I really enjoy using Bloom's Taxonomy in my classroom! Many teachers ask me how I use my posters and question cards with my students so here it goes.
So, it all started when I created these posters. I wanted to make some posters that I could hang in my room to remind me to use Bloom's Taxonomy with my students everyday. The posters were a big help, because any time I was thinking of a question to ask my students, I could easily refer to them to help me create my questions. After a few weeks, of using them, it became a lot easier for me to ask and create high quality questions to ask my students on a daily basis.
Since asking and answering questions is a second grade reading standard, I also wanted my students to learn how to ask high quality questions to each other. That gave me the idea of creating fiction and nonfiction question cards to help my students ask questions during my reading block.
I keep a full set of fiction and nonfiction cards on book rings so I have a variety of questions to choose from. Since I want my students to have access to their own set of cards, I printed out one set of fiction and nonfiction question cards per table and divided them evenly into groups of four so each students at that table has a different set of questions to ask each other (I have four students at each table in my room.) Each student needs to have cards from each level of Blooms. I then cut out and laminate the cards and keep a set of fiction and nonfiction cards for each student in their caddy in the middle of their table.
I LOVE using these cards for my whole group and small group reading instruction! Read below for some different ways I use them in my classroom to motivate my students to participate in our reading discussions and enhance their critical thinking.
Whole Group Reading
Each Wednesday we read the story from our basal reader. My students take turns reading each paragraph or page aloud to the class. At the end of the paragraph or page, I ask them a few lower level questions (Remember, Understand, Apply). Before I ask my question, I say, "This is a red Remember question worth one point." I then choose a red level question and ask it to the class. I then call on a student to answer the question. They then earn one point for a correct answer. Some of my students raise their hand and say that they want to add on to the previous answer. He or she will also earn a point. This has lead to some wonderful discussions of our text. We then continue on with the text. After I ask a couple of lower level questions, I ask the higher level questions (Analyze, Evaluate, Create). These higher level questions are worth more points so my competitive students love answering these to earn more points!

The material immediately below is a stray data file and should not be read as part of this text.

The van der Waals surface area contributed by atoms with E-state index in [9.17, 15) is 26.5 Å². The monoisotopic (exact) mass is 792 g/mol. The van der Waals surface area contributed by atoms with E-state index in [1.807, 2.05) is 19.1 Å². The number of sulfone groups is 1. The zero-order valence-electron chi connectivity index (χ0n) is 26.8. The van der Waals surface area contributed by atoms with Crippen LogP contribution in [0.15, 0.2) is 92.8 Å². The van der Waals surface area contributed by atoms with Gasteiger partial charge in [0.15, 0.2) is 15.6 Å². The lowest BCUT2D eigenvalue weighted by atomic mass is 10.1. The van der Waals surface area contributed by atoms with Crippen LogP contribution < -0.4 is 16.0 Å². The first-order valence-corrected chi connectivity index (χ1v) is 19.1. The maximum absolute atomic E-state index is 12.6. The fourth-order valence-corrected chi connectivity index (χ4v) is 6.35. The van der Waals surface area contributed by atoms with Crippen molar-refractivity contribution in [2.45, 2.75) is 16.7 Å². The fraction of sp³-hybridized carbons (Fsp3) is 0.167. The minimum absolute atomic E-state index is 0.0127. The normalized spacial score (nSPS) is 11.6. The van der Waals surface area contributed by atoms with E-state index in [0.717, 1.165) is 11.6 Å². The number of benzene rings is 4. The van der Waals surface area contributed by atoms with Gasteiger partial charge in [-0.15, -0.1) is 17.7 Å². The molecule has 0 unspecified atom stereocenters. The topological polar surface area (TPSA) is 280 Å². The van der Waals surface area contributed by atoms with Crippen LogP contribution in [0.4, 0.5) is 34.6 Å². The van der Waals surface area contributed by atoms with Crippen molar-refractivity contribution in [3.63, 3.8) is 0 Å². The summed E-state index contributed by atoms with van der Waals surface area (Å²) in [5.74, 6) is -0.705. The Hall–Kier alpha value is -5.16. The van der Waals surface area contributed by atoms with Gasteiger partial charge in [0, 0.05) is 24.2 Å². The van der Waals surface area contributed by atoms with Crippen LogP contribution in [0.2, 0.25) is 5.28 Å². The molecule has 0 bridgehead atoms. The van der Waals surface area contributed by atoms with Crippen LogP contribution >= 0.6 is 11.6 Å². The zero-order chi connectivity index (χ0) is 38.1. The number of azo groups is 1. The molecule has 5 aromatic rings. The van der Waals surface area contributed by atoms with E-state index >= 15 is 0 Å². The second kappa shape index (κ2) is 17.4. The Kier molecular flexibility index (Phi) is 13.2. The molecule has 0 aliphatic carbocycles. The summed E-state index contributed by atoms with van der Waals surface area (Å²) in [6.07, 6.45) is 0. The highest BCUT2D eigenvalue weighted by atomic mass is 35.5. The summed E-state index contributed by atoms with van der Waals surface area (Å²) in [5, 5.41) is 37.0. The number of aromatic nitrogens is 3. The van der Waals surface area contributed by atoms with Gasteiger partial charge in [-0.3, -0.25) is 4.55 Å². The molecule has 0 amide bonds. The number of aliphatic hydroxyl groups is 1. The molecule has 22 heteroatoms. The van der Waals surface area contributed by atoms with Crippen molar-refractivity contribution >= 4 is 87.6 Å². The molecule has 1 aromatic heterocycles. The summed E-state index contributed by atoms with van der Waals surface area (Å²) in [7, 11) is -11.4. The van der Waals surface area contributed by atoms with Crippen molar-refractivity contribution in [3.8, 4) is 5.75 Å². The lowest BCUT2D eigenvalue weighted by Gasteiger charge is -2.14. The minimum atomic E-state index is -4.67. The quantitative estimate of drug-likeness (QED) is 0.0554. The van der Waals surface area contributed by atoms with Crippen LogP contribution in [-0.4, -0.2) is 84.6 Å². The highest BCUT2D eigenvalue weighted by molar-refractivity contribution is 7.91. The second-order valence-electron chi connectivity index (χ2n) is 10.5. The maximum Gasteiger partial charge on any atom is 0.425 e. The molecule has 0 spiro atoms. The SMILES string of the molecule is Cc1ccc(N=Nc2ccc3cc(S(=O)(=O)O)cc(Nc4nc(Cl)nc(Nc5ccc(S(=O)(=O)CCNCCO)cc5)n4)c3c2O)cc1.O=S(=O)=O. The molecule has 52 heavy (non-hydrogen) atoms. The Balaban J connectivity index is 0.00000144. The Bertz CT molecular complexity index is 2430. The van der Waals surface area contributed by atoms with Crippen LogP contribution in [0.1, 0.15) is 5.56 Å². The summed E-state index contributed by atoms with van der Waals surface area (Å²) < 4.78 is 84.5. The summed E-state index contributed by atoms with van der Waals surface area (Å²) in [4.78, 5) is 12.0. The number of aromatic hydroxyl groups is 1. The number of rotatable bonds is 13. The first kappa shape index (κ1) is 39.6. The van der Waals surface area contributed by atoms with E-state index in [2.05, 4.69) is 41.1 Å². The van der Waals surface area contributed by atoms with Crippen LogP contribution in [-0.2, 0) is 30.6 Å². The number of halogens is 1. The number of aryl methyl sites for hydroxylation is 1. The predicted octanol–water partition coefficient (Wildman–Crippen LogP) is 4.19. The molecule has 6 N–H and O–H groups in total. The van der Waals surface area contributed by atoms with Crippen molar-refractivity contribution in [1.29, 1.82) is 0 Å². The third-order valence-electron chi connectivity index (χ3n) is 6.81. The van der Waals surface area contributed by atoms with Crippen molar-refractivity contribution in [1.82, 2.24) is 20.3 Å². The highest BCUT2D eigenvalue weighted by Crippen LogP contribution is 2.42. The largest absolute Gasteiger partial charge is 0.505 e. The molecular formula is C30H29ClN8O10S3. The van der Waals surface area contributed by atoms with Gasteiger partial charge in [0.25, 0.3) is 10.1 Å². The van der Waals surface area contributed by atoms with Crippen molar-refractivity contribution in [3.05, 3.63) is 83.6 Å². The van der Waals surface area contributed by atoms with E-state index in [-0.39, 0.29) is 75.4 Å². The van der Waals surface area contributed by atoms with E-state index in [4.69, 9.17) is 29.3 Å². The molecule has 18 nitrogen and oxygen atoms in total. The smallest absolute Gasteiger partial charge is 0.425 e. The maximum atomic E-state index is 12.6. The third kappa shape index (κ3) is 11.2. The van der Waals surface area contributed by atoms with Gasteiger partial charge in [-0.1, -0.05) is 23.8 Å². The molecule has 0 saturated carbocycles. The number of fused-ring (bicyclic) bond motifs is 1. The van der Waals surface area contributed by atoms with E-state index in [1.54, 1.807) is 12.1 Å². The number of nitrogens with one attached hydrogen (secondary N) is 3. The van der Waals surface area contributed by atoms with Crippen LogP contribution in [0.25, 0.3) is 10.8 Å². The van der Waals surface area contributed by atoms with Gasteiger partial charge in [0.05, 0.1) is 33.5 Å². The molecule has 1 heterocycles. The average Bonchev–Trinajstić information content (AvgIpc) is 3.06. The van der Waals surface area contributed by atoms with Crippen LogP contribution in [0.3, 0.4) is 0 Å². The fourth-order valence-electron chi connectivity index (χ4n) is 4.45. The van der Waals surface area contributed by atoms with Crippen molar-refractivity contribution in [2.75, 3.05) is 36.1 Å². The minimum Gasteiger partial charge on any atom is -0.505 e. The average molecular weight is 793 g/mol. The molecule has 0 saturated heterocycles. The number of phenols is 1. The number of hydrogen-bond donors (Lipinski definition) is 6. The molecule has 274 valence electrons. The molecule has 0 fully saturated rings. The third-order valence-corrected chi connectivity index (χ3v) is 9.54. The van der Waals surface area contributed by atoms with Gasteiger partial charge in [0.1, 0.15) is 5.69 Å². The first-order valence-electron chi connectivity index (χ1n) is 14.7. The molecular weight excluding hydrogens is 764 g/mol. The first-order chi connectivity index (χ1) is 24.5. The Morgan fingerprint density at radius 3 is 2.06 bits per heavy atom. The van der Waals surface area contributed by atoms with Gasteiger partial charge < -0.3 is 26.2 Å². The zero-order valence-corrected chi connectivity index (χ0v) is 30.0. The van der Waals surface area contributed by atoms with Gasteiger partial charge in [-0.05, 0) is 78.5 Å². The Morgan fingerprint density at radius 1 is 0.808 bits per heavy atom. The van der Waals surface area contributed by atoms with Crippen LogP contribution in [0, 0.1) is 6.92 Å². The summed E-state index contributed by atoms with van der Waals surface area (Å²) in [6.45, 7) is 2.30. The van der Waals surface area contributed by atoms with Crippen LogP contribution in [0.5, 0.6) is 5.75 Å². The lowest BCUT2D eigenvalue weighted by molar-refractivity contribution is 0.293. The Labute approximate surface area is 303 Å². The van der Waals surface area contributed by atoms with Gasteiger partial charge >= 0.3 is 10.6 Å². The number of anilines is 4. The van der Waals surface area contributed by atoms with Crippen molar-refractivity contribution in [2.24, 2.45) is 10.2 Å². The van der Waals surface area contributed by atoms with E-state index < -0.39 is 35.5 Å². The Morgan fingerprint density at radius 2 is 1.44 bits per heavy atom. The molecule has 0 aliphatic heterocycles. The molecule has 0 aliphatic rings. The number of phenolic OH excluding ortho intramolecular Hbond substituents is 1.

Thursday, I usually have my students partner read the text. I have them choose a partner who is not in their reading group, or I choose their partner. Students find a spot in the room to read with their partner. After they partner read, each student grabs their fiction or nonfiction question card ring. Students can either choose a question to ask their partner, or they can roll the die to see which type of question they will ask. I bought these colored dice from Amazon. You can use the Differentiated Instruction Cubes from Carson-Dellosa or Photo Stacking Blocks. I like the photo stacking blocks since I use the colors blue, green, yellow, and red to differentiated my small groups. I love watching my students take turns asking each other meaningful and engaging questions to enhance their thinking about the story.
Guided Reading Groups
I use the question cards in guided reading groups in a similar way as in whole group. I have my small group of students take turns reading the paragraph or page of the text aloud. I then ask them questions about the story. After I read a question to the group, I tell them to take their reading tracker and "highlight" the answer. That way everyone is actively engaged looking for the answer and I can easily see who found the answer in the text. I also use this strategy in whole group to make sure everyone locates their text evidence to support their answer. You can purchase reading trackers like the one below at Lakeshore Learning or Really Good Stuff.
I made a mini set of my Bloom's Taxonomy posters to hang on a ribbon next to my guided reading table. This way, we can easily refer to them during our guided reading groups. I also made point value signs to hang next to the mini posters to remind them of the point values for each color. Adding point values to the questions make this activity fun and engaging for students. They also want to be challenged because they know they will earn more points for higher level questions.
I have really seen a difference with my students' abilities to ask and answer questions after using these cards. I hope your students have as much fun during your reading block as mine do! Click on the pictures above or here to check out these fun and engaging Bloom's Taxonomy resources for your own classroom!